The Falsified Medicines Directive (2011/62/EU)

Nowadays falsified medicines are one of the biggest threats to the public health and safety. Due to the ever-growing sophistication of falsifications, the threat of falsified medicines reaching patients in the EU increases year by year. Falsified medicines are severely threatening global health, therefore a need has arisen for a comprehensive strategy both at European and international level.

The Falsified Medicines Directive (Directive 2011/62/EU) appeared on 1st July 2011, in the Official Journal of the European Union and its member states were mandated to apply its measures starting with 2nd January 2013. Directive 2011/62/EU institutes mandatory safety features, namely a unique identifier and an anti-tampering device, which will allow the verification of the authenticity of medicinal products subject to prescription, thereby protecting both patients and businesses from the dangers of falsified medicines. The Falsified Medicines Directive instituted harsher rules to solidify the protection of public health, to ensure the safety of medicines and rigorous control of the medicine trade.

A delegated act was adopted on the 2nd October 2015, and published by the European Parliament and the Council on 9th February 2016. This act details the characteristics of the safety features, how and by whom should the authenticity of the medicine be verified.

The new ordinance applies ONLY to medicinal products for human use. Research and development trial products and those not yet authorized for the market are excluded from the Directive rule. The safety features are NOT required where the medicinal product is manufactured in the EU, but is destined for exportation only.

The safety features consist of two elements placed on the packaging of a medicinal product:

1 –  a unique identifier, meaning a unique sequence carried by a two-dimensional barcode allowing the identification and authentication of the individual pack on which it is printed;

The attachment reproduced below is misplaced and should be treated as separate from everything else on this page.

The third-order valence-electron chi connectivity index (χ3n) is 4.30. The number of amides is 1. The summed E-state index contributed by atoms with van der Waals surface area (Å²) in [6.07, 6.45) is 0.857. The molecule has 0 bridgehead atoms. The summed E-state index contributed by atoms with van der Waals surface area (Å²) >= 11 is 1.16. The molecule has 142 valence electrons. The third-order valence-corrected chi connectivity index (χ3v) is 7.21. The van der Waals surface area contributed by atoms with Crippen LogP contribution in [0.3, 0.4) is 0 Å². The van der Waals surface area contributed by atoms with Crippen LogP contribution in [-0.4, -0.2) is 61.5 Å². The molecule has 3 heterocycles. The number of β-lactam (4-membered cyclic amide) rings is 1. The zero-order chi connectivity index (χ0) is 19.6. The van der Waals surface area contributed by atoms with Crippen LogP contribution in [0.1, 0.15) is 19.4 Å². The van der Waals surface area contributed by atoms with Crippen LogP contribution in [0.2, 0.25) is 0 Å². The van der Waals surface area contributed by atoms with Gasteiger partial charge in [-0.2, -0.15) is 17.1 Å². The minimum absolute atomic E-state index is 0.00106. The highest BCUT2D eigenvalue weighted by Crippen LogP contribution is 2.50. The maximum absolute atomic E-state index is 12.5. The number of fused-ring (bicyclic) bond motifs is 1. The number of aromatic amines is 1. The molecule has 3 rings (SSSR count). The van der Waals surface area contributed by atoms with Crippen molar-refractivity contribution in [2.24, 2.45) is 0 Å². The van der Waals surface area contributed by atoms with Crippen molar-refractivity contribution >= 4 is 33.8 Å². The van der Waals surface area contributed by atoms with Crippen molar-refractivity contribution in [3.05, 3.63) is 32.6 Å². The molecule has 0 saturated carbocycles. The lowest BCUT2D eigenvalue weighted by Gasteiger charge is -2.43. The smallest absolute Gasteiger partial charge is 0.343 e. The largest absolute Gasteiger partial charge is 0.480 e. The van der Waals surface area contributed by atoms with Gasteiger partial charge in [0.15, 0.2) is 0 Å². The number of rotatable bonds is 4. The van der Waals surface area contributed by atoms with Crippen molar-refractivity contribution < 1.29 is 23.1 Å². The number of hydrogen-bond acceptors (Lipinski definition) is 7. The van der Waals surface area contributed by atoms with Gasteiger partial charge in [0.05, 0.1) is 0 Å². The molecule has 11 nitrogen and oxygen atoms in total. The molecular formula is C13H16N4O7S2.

2 – a device allowing the verification of whether the packaging of the medicinal product has been tampered with (anti-tampering device);

A new kind of seal was developed at ELTRONIS, with exactly this Falsified Medicines Directive (2011/62/EU) in mind. enseal™, our patent-pending tamper-evident seal is the perfect tool to achieve the required goals and more. Designed with user-friendliness in mind,  the non-adhesive tab for easy removal gives our enseal™ a revolutionary intuitive use, offers brand protection and its full transparency doesn’t interfere with the design of the package. It can contain a wide variety of features and safety elements (e.g. product authentication, tactile signs for the visually impaired end users, adjustable size to include more information, track and trace with hidden code and customized application). It’s all up to the customer and his needs. We officially launched this product during Pharmapack Europe 2016. (read more about it here).

It can be supplied with engage™, our cloud-based security and brand engagement software solution to verify the unique codes and serial numbers printed on the security seals. However engage™ is not exclusively part of enseal™. This application is offered as part of our large variety of labels and seals. (read more about engagehere)

The safety features must be placed on the packaging of most prescription medicines and certain non-prescription medicines no later than 9th February 2019. These safety features will guarantee medicine authenticity for the benefit of patients and businesses, and will strengthen the security of the medicine supply chain, from manufacturers to distributors, pharmacies and hospitals.